In this case, we can eliminate the troublesome "by", like this:

She's two inches too tall for her age

Some people (likely non-native speakers) seem to find "by two inches" to be odd without some comparative phrase.

In fact "by two inches" doesn't require any superlative comparison any more than a sentence like "We are ahead by a century". The context of the sentence is sufficient to establish the comparison benchmark. For instance, in a conversation:

Q: How does her height compare to her age according to age-height average chart?

A: It looks like she's tall by two inches.

This is is perfectly fine, but of course, the second sentence is odd by itself, without the prior conversation. Even the first sentence is odd; it contains "her", which is a dangling pronoun without a prior discussion of some female person; we understand and accept that this is supposed to be an excerpt from a sensible dialog, and not the first words that two strangers exchanged upon meeting for the first time.

# Units Mismatch

The phrase, "by two inches," implies comparison of items that are measurable in "inches."

In order for either phrase to make logical sense, one would have to know exactly how tall a female is, in inches, at any particular age.

Since humans exist in various heights, at various ages, the construct just isn't pleasing to the ear, nor understandable to know how tall she actually is.

The statement "She is two inches taller than most girls her age" would be more likely to be heard.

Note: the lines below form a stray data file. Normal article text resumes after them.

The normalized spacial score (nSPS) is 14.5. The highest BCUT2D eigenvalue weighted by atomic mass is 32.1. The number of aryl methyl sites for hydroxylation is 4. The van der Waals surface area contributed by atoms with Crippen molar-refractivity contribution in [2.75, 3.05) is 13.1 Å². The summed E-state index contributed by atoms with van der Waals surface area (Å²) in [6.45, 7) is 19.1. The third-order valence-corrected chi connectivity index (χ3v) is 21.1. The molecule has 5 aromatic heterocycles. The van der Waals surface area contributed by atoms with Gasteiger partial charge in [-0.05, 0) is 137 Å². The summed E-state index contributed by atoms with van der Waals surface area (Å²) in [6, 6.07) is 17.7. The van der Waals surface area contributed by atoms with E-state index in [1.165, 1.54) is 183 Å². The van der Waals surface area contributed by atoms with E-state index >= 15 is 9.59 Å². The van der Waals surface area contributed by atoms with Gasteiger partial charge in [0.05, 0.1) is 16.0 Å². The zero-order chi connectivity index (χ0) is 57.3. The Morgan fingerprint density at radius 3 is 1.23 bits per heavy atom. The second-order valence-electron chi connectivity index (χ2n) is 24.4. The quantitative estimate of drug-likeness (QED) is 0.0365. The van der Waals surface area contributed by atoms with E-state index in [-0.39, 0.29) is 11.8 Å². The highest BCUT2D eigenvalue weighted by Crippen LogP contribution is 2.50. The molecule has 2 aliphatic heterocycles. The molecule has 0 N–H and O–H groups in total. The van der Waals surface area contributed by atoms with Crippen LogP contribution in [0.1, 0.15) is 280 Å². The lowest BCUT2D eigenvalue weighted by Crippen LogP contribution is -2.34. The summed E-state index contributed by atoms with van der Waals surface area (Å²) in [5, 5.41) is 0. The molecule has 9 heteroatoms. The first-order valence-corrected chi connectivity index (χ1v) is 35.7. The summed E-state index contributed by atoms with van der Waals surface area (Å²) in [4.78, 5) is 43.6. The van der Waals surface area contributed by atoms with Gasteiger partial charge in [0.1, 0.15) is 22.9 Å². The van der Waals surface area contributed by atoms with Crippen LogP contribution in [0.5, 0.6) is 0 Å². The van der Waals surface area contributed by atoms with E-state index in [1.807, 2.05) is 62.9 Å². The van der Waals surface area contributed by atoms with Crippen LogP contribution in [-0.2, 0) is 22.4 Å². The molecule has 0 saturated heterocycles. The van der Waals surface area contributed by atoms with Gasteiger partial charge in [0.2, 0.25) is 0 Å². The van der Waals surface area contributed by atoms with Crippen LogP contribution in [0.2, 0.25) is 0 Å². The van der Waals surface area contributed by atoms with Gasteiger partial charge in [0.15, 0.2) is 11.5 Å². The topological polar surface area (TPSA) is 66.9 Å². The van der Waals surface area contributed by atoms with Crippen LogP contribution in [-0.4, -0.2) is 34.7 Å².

However, picture a room filled with other "girls her age." There would be a group of girls, of various heights, but then the girl in question would be a full two inches taller than the rest of the girls. This would NOT suggest "taller than average," but more "taller than the next tallest girl her age" with the tacit implication of reference to some finite grouping of females--maybe her soccer team, or perhaps, the math club.

Now picture a room filled with other "girls her age" of random heights evenly distributed from 5'4 to 5'8. Now let's say the girl in question is 5'8. She is certainly "two inches taller than the average" but glancing about the room, one's attention would not be obviously drawn to her for her height, as she may be only a quarter-inch taller than the next tallest girl. Quite unremarkable, and therefore would probably not merit mentioning.

So, ultimately, I would recommend settling with either:

### "She is two inches taller than the other girls"

if you agree with the preceding statements, or just